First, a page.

Once again exhibiting his uncanny ability to read my mind (or simply read the same news sources), Nathan posted yesterday about Mike Shatzkin's post on the future of book stores. I largely agree with Shatzkin (his original article can be found here), and Nathan's assessment (though bleak) is pretty spot-on. To quote:
These last few years have been incredibly tumultuous for the industry. The recession and the Great Digital Transition combined forces to wallop the industry, and the effects are everywhere: shrinking lists, closing imprints, shuttering indie stores, a vanishing mid-list, and belt-tightening across the board.
However, whereas Shatzkin seems to have relatively little hope that publishers will be able to adapt to the massive transformation entailed by the "Great Digital Transition," I think Nathan and I are in the same, slightly more optimistic boat. People will still buy (possibly even more) books. The paper side won't disappear completely. A lot of things (writers writing, agents agenting, editors editing) will remain the same.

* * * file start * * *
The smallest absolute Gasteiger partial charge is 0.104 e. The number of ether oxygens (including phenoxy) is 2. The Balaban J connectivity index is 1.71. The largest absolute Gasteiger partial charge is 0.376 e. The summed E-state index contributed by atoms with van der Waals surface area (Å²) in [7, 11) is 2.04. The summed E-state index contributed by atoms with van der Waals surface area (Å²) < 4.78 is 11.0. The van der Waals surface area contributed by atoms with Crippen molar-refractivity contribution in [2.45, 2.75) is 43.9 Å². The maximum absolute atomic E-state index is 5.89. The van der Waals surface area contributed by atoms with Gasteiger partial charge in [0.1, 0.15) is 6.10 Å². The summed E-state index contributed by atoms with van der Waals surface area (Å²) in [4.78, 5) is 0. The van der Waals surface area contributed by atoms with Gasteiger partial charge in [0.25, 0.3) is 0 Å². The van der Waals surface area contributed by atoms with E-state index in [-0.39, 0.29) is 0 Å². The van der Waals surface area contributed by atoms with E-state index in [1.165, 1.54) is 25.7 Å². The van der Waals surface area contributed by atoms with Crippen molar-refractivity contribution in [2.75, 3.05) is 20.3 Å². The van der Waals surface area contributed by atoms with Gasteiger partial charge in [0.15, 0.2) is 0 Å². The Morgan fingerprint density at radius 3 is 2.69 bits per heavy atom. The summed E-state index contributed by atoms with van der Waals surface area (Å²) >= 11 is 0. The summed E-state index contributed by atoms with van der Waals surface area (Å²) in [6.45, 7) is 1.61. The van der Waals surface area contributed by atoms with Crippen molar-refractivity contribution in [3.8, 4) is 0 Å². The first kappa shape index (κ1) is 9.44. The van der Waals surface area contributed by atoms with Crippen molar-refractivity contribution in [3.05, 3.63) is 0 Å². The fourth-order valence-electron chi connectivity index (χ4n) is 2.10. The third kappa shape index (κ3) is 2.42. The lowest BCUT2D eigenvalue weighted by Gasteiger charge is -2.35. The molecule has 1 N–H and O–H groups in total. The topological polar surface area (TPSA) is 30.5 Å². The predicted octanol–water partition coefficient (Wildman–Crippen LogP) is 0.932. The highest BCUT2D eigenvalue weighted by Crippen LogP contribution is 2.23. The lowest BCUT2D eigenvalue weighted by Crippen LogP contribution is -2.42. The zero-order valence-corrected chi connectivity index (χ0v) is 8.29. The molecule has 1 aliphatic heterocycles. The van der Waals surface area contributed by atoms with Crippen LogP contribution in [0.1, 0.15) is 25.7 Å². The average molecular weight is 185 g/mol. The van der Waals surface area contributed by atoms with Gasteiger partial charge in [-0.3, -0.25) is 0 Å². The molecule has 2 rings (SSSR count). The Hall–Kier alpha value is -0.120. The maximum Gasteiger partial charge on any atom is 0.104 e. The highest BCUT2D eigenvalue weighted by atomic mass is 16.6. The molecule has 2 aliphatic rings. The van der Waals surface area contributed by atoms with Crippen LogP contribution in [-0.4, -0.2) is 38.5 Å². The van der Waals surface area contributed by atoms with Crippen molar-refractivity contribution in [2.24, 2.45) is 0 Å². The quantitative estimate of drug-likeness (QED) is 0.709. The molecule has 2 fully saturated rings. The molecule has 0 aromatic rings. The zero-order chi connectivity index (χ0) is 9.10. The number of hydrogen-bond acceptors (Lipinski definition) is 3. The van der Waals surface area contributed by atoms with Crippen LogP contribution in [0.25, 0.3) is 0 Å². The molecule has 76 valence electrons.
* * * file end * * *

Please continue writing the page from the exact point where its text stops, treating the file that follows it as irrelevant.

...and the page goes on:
Thus, in the one, the only, Bullet-o-Vision™:
· In my opinion, e-books will comprise 50% of the market by 2015. I wouldn't be surprised if it were more (up to 70%).
· In my experience, e-book consumers are never "between books"; that is, unlike with physical books, they don't finish a book and take any sort of break. Even if they take a month to read the next one, they generally start it as soon as the previous book is finished. I think this behavior, along with the lower cost and greater convenience of e-books, is behind the booming sales numbers we're seeing.
· As the cost of e-readers decreases (read: falls to around the $100 mark across the board), e-book sales will sharply increase.
· The vast majority of e-book readers also buy physical books (and more of those who are "physical books only" are making the transition every day), so I think publishers would be wise to bundle the two products together at a discounted rate, at least for now.
· I don't think the transition to e-books will democratize publishing any more than Gutenberg's press did 560 years ago.
What do you think, mes auteurs?